Visitors rest at the Mount Aery Baptist Church Cooling Center in Bridgeport. with cots, charging sta Joe Amon /

Heat kills more people than any other weather episode. There are estimated 1,300 deaths per year in the United States due to heat. Each year there are 6,512 emergency room visits and an average of 9,235 people hospitalized in the U.S. from extreme heat.

Although everyone is vulnerable to the effects of heat, the elderly, the very young and asthmatics are at the greatest risk.

Elderly people are at high risk from heat because their sweat glands don’t function as well, and their bodies respond more slowly to rising temperatures. Older adults are more likely to have underlying medical conditions that also add to their vulnerability.

Babies and young children are at high risk because they sweat less than older children and adults and this reduces their ability to cool down.  This puts them at greater risk of overheating. Babies and young children rely on others to keep them cool and hydrated in the summer heat.

Asthmatics also have trouble in warm weather. The heat often comes with high humidity, and this causes the constriction of airways, making breathing difficult. Heat also traps ground level ozone which negatively affects lung function. The stagnant air of the summer heat traps pollen, dust and pollutants which add to the asthmatic’s breathing issues in the heat of summer.

Although those three populations are at the greatest risk, people who work outdoors and athletes who exercise in the heat are also at high risk of heat issues.

The body is not designed for excessive heat.

If the body temperature goes much above 98.6 in the heat. The body will try to get rid of the heat by having blood vessels dilate, and at the same time, heart rates will beat faster. There is a limit to how much the body can adjust. Much depends on a person’s underlying health as well as the outside humidity levels.  When humidity is high, it is hard for the body’s sweat to evaporate and cool down.  This can lead to heat stroke.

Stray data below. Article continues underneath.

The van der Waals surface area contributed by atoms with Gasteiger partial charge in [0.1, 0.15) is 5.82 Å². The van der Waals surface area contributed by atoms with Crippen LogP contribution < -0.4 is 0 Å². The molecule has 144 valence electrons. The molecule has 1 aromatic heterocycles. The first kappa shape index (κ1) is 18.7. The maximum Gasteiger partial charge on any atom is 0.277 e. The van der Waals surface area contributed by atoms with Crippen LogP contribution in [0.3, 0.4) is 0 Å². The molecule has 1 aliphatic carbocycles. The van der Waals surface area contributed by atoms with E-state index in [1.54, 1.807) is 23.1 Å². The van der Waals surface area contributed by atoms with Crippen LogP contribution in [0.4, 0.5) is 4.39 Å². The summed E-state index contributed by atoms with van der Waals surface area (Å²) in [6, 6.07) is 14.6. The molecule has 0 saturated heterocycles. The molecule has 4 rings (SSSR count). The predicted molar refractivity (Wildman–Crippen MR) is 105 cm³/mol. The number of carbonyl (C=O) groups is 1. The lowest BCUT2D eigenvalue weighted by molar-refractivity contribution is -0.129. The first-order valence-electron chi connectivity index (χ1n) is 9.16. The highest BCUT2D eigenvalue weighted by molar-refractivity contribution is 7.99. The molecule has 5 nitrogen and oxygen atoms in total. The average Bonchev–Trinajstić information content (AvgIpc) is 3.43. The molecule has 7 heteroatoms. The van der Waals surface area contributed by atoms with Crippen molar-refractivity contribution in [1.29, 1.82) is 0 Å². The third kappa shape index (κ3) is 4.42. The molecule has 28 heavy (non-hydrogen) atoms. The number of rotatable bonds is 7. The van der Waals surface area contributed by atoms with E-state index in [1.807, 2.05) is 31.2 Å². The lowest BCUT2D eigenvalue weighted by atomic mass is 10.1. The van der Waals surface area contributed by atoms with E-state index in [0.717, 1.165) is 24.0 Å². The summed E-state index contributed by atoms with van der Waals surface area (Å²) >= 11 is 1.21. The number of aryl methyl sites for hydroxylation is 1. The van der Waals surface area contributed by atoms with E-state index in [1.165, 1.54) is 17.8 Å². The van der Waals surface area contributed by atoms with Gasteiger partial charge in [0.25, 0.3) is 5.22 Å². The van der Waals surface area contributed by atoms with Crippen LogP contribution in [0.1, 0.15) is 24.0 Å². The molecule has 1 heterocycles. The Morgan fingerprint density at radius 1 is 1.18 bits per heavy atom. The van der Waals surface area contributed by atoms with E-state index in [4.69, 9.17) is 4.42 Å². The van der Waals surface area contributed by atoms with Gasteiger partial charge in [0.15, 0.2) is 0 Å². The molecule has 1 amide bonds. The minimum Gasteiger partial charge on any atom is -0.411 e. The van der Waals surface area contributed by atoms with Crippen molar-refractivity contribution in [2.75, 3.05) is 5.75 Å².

Heat stroke is serious. It happens when the body can no longer control its temperature and the body’s temperature rises rapidly. The temperature can rise to 104 degrees or higher in 10 to 15 minutes.  Heat stroke can trigger seizures, convulsions, coma, and without treatment, even death.

Air conditioning becomes critical during extreme heat episodes.  Fans are not good for asthmatics as they blow allergens around and make asthmatic’s breathing issues even worse. Air conditioning, on the other hand, not only cools the air it also filters the air while cooling it.

Not everyone can afford air-conditioners and that is the problem at hand. What can be done about this?

New York City has a program called the Home Energy assistance Program (HEAP) which is a federally funded program which provides financial assistance for the cost of air-conditioners or fans.

The Boston area also has a program, funded by the Barr Foundation, that gives out air-conditioners to those who are low income people who apply.

It has been proven that programs like these do work – but the issue is – how to get funds into Connecticut so that this state can supply air-conditioning to the underserved.

The state now supplies funds to the underserved for heat in the winter months – and now it is time to supply cooling to low-income people in the excessive heat of the summer months. It is critical to get air-conditioning to the underserved if we are to save lives in the extreme heat of climate change.

Nancy Alderman is  President of Environment and Human Health, Inc.